Asking because then Balarama's shishya could say, "My conscience said I must burn the Pandavas in a wax palace." So to what extent is following one's conscience justifiable? Yajnavalkya's alternate definition too falls under a similar gamut I feel.
    – Surya
    Jun 6, 2021 at 17:24
  • 1
    @Surya - There can be plenty of what if scenarios. The scriptures in here have made it clear that conscience comes in as last resort. In this case Vedas, Smriti and Practice of Culture Men have not talked about cheatingin gambling, because gambling itself is not a sanctioned activity as per them. So Balarama was right in his action Jun 16, 2021 at 7:11

Short Answer:

I think, in this case, the answer is very simple: Rukmī's (goddess Rukmiṇī's brother), murder at the hands of Lord Balarāma wasn't justified, at least not from vyāvahārika level perspectives.


First, let's re-visit the incident. All story remain same as cited (from the Śrila Prabhupada's version of Bhāgvatam) in the question itself.

However, in the 'dvaitavada' acharya Vijay-dhvaja's (VJ) commentary version (called 'Pada-Ratnāvalī') of Bhāgvatam, there's another verse added to verse ŚB 10.61.32 as an addendum as follows:

  1. Agitated with anger like the swelling ocean under the full moon, the glorious Balarama whose eyes were naturally reddish, became fiery with extreme rage and he staked a wager of ten crores (of gold coins).

  2. As per rules of that game, Balarama rightly won that bet. But Rukmi resorted to false pretext and said, "I have won the bet. Let the umpires declare their decision".

32-A. VJ's Text : “So be it” said Dantavakra of Kalinga showing his teeth (grinning) at Balarāma. Balarāma boiled with rage but (controlled himself and) observed silence.

Taken from Motilal Banarsidass's rendtion of Śrīmad-Bhāgavatam

  • As we see, by verse 31, Balarāma is already at anger-maxima. Add to that in 32.a - the so called "judge - Dantavakra" also indulge in thuggery and mockery, and by ŚB 10.61.36 , Rukmī had crossed 'the line', even neglecting the words of ākāshvāṇī much before in ŚB 10.61.33.

  • Now, it's well-known that anger (krodha) is one of the ṣaḍaripu (षडरिपु), and as such is very difficult to control, for the demigods too, and sometimes even for the gods also, even if done as a past-time (līlā). Like: god Śiva beheading Vināyaka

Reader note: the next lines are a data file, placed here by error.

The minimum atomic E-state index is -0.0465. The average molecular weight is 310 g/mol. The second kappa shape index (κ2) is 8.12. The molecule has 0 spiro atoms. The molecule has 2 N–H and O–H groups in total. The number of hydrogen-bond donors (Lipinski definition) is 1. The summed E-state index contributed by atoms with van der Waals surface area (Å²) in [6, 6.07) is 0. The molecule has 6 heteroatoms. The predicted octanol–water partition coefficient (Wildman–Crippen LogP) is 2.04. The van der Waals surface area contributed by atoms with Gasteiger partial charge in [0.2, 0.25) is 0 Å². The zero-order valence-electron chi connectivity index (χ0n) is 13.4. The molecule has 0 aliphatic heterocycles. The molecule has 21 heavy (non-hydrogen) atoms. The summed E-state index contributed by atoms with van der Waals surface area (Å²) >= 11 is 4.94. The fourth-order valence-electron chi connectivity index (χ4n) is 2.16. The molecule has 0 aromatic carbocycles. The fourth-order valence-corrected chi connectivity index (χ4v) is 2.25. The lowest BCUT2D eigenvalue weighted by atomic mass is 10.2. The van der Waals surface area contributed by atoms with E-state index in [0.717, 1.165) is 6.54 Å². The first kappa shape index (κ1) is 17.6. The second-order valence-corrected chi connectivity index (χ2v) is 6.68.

• Further, Balarāma, is none other than a manifestation of Ādi Śeṣa / Sāṅkarṣaṇa - the vyuha of Vishnu in the mode of tamas and thus anger (pralaya kālāgni being the source of it) comes naturally to Balarāma.

  • And being born as a Human, in Kshatirya varṇa, Rajo-guna (action) will naturally find abundance in him (Manusmṛiti 12.46), and that when coupled with anger (tamas), will sometimes manifest in 'action (Rajas) - brawl' and thus 'an apparently adharmika action' - like unduly killing someone (Tamas).


Whatever Balarāma did was out of pure rage and anger against the thuggery happening at the dice game. Notwithstanding that, perhaps it wasn't so much dhārmika on Balarām's part to kill/hurt Rukmī and his demon-pals.

Even Bhagvān Śrī Kṛṣṇa kept his silence on this [ŚB 10.61.39], lest he should invite rebuke either from his spouse - Rukmiṇī', who has just lost her brother over a petulant brawl, or from Lord Balarāma, who felt right in his decision to murder the dice game's opponent on account of unfair play.

In any case, the silence from svayam Bhagvān himself, says he neither favored the act of murder nor opposed it unequivocally. Thus, Rukmī's killing by Balarama cannot be adjudicated as 'unequivocally justified'.

On a side note, one can also argue that since the 'judge of the game' was also involved in thuggery, and everyone conveniently ignored the celestial admittance of Balarāma's victory - creating ample amount of adharma, thus, Balarāma was right in bringing everyone to justice, as BG 4.7 & 4.8 holds good, and he himself being an 'avatāra', thus, killing was justified.

But, more importantly - I'd say, what is there to justify or not, if - How do we solve the contradiction of Rukmi being alive during the war, though Balarama had killed him before? this is true?!